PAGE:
You’ve likely heard of a Long Term Care Ombudsman (LTCO), but aren’t quite sure what this role does. The Long Term Care Ombudsman Program got its start in 1972. Today, there is an ombudsman program operating in every state across the US. These programs work to resolve problems related to the health, safety, welfare, and rights of individuals who live in long term care facilities.
If we’ve learned anything from the pandemic, it is that connection with others is key to our wellbeing. The way we go about engaging with others has certainly changed, which could have contributed to the increase in social isolation as well. As we slowly return to the community, there will undoubtedly continue to be a large emphasis on taking social interactions online. This can prove to be a bit of a barrier for older adults, and understandably so, there are many websites, devices, and applications to navigate when trying to use technology. We’ve put together a list of some of the top resources that can help.
Has the shutdown got you down? Has the pandemic removed all motivation to move? Got you stuck in a rut…or stuck on the couch? Then we have the program for you. Adding to our suite of evidence-based programs, the Area Agency on Aging of Western Michigan is offering a new program: Active Living Every Day (ALED).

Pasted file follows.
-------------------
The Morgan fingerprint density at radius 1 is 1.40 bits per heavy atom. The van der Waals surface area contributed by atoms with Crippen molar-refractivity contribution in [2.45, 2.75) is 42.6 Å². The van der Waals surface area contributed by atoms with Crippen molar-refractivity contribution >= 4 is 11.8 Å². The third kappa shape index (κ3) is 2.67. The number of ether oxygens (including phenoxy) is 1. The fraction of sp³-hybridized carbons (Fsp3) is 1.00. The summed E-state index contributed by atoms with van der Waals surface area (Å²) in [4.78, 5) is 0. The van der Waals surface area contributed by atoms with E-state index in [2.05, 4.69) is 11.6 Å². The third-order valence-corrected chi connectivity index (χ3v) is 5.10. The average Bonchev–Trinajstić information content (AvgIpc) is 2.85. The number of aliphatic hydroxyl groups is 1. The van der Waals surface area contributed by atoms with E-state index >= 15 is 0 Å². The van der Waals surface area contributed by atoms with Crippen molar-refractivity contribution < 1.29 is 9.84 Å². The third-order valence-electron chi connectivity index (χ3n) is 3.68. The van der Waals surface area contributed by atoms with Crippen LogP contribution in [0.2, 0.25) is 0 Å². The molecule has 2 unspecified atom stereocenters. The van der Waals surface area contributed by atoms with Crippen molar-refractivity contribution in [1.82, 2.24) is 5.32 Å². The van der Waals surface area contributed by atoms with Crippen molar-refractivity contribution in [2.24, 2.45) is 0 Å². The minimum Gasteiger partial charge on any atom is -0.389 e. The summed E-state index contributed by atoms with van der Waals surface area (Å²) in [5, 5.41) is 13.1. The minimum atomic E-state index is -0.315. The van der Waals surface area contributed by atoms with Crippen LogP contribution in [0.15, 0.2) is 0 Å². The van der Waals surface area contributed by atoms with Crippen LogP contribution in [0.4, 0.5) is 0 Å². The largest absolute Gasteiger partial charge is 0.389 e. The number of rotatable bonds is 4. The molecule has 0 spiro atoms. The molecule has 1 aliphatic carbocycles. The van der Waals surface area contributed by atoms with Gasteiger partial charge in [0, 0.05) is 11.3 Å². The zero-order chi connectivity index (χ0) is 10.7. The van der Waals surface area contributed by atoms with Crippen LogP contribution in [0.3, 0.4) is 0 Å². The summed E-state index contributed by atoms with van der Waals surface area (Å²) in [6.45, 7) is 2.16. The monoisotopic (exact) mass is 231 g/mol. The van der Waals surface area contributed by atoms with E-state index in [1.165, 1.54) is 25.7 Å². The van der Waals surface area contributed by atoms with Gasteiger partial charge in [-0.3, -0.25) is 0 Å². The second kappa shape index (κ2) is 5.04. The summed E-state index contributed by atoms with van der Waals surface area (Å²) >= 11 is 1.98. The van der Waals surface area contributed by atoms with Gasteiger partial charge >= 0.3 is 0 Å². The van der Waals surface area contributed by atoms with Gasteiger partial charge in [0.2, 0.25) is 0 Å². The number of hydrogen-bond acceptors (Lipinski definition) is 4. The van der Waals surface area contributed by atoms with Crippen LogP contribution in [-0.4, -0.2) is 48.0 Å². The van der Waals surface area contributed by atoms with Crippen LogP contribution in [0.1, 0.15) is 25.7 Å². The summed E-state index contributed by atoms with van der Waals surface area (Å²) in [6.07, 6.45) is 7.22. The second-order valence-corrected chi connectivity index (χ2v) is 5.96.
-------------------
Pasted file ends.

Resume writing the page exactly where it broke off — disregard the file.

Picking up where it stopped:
A vast majority of older adults live in their own homes and communities and want to continue to do so. This lifestyle choice is called “aging in place.” However, it is a reality of life that everyone ages differently, and sometimes this means exploring various options for support.
During a typical year, the Kent County Senior Millage serves over 23,000 clients. Halting vital services for older adults and their caregivers was simply not an option, especially as new challenges arose for individuals due to COVID-19 precautions. KCSM partners rose to meet this need, coming up with creative ways to safely continue and expand their programming. Below we’ll hear from two Kent County Senior Millage Partners, the Alzheimer’s Association Michigan Chapter, and Spectrum Health Visiting Nurse Association’s Friendly Visitor program. Each shares the support that they have been able to continue to provide through the COVID-19 pandemic and how it has made all the difference.
The distribution of the COVID-19 vaccine is undoubtedly exciting, but like many, you could also have a bit of confusion. Exactly which vaccines have been approved? How do you qualify and sign-up? Does it cost money? What should you expect after? In this article, we’ll take a look at the commonly asked questions older adults and their family caregivers might have and point you to trusted resources.
Aging is obviously something that everyone will experience. Yet everyone ages a little differently, meaning the supports and resources someone might require while getting older could take on a variety of different forms. If you wish to remain living at home, the MI Choice Medicaid Waiver program could be a good fit.